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Today's News

  • Office building donation might resolve DSS space problem

    The owner of a Lancaster medical-office building wants to donate it to the county, an offer that might resolve the county’s longtime need to drastically increase space for the S.C. Department of Social Services.
    In a May 8 letter, DeWees Real Estate Group in Lexington raised the possibility of giving the county the 46,000-square-foot Barnett Medical Center building off West Meeting Street.

  • Kershaw’s biggest fan

    KERSHAW – Dayna Singleton, Kershaw’s new Community Heart & Soul coordinator, came here on a coin flip.
    She was managing an apartment complex in rural Brownsburg, Ind., near Indianapolis. On Dec. 2, 2014, she had to decide whether to stay there or leave with her boyfriend for South Carolina.
    Heads, she stays. The coin turned up tails.
    Before the end of that night, boyfriend Archie Singleton became her fiancé.

  • Arrest in Harris Teeter hit-and-run

    One of three suspects in the April hit-and-run of an Indian Land father and son at a south Charlotte shopping center has been arrested on several felony charges, according to authorities.
    The two other suspects in the crime that left Wilkie Green, 4, battered and traumatized and his father Nate, 41, seriously injured have been identified, but remained at-large at press time Friday.

  • Column: S.C. Supreme Court ruling allows money-laundering of tax dollars

    Money laundering had its origins with crime syndicates. Former SLED chief Robert Stewart said that one of the dangers of South Carolina’s legalization of video poker was that it provided a statewide network of money laundromats.

  • Column: Momentum is building for June 16 prayer rally

    People across our community are getting excited as they prepare for one of the largest prayer gatherings ever to be held in Lancaster.
    “Unity and Synergy” is the theme of this year’s Lancaster Citywide Unity Prayer Rally, which will be held from 10 a.m.-2 p.m. Saturday, June 16, on the courthouse grounds downtown.
    More than 70 local churches, evangelistic ministries and businesses are involved thus far and are participating in various ways. Our mission is to seek God’s help for our city and its people.

  • Column: Agonize, pray, repeat: School shooting routine never changes

    Relax, America. There is nothing to see here. This is who we are now.
    Sure, 10 more kids are dead at the hands of a schoolmate. But the news cycle will play out as it always does. Follow along in your program if you will.
    First will come the breathless news reports as reporters arrive on screen and snatch anyone who will be interviewed live on TV. They don’t even have to have witnessed anything. Second-hand information as well as rumor and innuendo are fine if they can speak somewhat coherently into the microphone.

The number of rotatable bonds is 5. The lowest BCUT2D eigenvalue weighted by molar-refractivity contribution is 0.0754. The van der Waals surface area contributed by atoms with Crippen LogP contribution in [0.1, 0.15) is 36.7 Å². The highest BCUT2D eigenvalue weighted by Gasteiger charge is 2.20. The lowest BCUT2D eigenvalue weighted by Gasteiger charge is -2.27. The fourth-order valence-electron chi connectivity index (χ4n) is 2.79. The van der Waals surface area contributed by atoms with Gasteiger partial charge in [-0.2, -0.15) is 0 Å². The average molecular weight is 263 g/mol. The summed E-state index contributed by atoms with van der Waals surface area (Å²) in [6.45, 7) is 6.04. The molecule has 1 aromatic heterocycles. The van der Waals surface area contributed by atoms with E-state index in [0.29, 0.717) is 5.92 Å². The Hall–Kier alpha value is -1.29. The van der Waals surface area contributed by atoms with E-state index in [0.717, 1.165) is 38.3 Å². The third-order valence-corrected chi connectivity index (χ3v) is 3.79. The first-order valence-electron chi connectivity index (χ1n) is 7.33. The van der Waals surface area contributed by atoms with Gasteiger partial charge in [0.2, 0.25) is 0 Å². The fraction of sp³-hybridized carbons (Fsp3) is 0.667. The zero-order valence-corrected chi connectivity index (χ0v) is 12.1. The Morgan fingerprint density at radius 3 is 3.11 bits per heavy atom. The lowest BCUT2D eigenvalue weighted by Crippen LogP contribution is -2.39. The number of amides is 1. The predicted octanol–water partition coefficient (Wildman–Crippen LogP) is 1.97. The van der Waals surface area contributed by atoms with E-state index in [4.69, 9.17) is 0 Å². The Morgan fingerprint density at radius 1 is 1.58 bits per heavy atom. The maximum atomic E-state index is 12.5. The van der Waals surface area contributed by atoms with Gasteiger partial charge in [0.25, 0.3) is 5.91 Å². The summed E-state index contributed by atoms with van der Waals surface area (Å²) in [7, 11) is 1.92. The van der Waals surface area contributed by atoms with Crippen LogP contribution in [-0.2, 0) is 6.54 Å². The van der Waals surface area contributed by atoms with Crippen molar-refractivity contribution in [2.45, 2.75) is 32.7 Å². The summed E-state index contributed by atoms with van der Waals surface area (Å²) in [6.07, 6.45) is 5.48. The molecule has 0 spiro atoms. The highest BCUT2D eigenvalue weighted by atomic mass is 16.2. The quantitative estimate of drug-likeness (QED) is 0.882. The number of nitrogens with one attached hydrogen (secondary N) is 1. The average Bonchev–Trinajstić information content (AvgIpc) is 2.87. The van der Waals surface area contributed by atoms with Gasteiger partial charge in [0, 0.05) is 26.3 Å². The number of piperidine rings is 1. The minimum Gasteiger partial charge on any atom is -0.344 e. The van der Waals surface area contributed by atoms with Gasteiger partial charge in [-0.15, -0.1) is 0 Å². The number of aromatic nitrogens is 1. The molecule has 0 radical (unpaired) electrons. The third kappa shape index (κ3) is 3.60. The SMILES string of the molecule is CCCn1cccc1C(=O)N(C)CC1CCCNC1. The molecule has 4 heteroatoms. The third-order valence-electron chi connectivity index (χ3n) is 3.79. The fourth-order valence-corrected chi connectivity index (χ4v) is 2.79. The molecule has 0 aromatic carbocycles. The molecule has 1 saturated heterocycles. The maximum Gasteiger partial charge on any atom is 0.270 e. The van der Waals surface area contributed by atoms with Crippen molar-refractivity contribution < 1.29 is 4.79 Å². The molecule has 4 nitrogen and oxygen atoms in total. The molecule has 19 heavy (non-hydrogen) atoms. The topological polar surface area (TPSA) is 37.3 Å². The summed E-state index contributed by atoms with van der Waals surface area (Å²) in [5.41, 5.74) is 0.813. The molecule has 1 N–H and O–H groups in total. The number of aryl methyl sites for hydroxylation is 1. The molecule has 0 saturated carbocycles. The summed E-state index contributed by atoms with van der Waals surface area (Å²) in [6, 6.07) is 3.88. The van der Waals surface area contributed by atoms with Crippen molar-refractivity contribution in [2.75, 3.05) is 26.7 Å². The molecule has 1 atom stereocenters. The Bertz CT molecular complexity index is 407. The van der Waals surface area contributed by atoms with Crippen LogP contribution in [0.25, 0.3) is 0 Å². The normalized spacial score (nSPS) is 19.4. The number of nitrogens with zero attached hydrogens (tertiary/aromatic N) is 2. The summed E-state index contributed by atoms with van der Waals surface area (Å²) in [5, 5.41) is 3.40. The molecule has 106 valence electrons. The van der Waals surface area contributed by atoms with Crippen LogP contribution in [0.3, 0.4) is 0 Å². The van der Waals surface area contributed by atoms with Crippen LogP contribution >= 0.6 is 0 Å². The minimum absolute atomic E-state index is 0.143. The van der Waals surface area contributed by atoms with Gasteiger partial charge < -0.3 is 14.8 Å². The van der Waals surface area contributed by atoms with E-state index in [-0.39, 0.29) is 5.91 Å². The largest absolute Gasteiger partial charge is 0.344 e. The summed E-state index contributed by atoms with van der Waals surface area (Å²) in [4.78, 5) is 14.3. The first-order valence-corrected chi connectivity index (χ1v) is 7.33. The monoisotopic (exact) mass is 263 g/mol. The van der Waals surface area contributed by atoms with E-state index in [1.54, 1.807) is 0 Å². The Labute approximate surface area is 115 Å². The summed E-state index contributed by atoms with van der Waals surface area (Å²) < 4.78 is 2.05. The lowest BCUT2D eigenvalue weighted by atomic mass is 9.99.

• 11 debutantes presented at cotillion

    Lauren R. Kornegay
    For The Lancaster News

    Eleven young women were presented to more than 200 guests on May 19 as Alpha Kappa Alpha Sorority’s Iota Theta Omega Chapter hosted its 15th Biennial Debutante Cotillion, “Emeralds of Excellence: An Evening in the Emerald Garden.”
    The debutantes were Teanna Alexander, Tytiuna Alexander, Joi A. Brown, Cassie Chandler, Noelle W. Davis, Niyla E. Ford, Aliah Jacobs, Darriyah McCree, Lyrik Mitchell, Logan J. Pelham and Jordan Stanfield.

  • It’s time to select S.C. party nominees

    The statewide primaries are coming up Tuesday, with five races appearing on Lancaster County ballots, including the governor’s contest and the U.S. House race.
    Registered voters can vote in the Republican or Democratic primaries, regardless of political affiliation, because South Carolina is an open primary state. You simply select the party you wish to vote in, and use that ballot to vote. Both primaries are on the same day. All polling locations will be open from 7 a.m. to 7 p.m.
    If needed, runoffs will be held June 26.

  • VW takes aim against litter, junk

    Keep it clean, Van Wyck.
    The small – but growing – new town in Lancaster County’s Panhandle is aiming to keep its bucolic nature intact.
    At its June 4 town council meeting, members gave unanimous first-reading consent for new rules governing the appearance and upkeep of property and prohibitions against litter.
    The new rules, which will require at least one more council approval before taking effect, will basically mirror those ordinances already on the books for the county.

  • YouthBuild wins state litter awards

    With Lancaster County struggling this year to keep roadsides clear of rubbish after losing its state-prison labor, YouthBuild has been one of many groups stepping up to keep Lancaster clean.
    The nonprofit has committed so much time to the effort that it has received two awards from the S.C. Department of Transportation. YouthBuild received the regional award and was named Group of the Year for the third straight year at the Adopt-A-Highway Program’s 30th-annual awards celebration last month.